2.9. Measures of Error and Validation
  3. Theory Quantification of the Refrigerants R22 and R134a: Part I
  4. Experiments, Setups and Data Sets
  5. Results Kinetic Measurements
  6. Results Multivariate Calibrations
  7. Results Genetic Algorithm Framework
  8. Results Growing Neural Network Framework
  9. Results All Data Sets
  10. Results Various Aspects of the Frameworks and Measurements
  11. Summary and Outlook
  12. References
  13. Acknowledgements
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2.8.5.   Variable Selection by Genetic Algorithms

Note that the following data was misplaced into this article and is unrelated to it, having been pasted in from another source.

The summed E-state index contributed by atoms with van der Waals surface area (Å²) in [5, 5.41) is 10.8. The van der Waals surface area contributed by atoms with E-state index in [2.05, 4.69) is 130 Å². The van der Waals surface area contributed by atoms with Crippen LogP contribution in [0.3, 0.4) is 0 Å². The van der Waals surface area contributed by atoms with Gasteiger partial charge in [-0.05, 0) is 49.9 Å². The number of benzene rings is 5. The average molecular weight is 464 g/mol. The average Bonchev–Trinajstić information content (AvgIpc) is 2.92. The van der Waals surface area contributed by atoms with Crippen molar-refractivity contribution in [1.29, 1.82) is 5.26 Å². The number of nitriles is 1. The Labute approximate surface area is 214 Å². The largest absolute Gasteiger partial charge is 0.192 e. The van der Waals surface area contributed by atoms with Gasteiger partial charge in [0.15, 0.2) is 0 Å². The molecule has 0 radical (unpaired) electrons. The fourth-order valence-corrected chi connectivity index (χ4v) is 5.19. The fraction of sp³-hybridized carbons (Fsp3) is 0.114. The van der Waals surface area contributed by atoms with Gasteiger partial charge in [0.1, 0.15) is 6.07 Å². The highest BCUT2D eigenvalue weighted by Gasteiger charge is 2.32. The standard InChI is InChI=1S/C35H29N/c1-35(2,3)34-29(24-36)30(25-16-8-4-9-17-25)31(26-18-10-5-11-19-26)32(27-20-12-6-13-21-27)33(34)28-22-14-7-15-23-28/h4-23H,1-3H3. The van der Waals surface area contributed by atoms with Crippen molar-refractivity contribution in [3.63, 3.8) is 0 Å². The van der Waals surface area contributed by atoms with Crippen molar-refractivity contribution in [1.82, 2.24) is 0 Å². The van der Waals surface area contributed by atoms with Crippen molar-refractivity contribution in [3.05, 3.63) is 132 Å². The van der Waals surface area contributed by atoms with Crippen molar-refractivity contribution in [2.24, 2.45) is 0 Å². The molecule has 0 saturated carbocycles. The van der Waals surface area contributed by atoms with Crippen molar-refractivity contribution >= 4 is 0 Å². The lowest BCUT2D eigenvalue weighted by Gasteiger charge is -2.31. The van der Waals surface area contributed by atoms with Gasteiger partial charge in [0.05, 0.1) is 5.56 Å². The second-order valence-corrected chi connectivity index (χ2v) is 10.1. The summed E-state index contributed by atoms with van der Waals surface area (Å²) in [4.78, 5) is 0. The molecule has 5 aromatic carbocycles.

Genetic algorithms (GA) have become a popular optimization method as they often succeed in finding the best optimum in contrast to most common optimization algorithms. Genetic algorithms imitate the natural selection process in biological evolution with selection, mating reproduction and mutation. On the left-hand side of figure 5, the sequence of the different operations of a genetic algorithm is shown.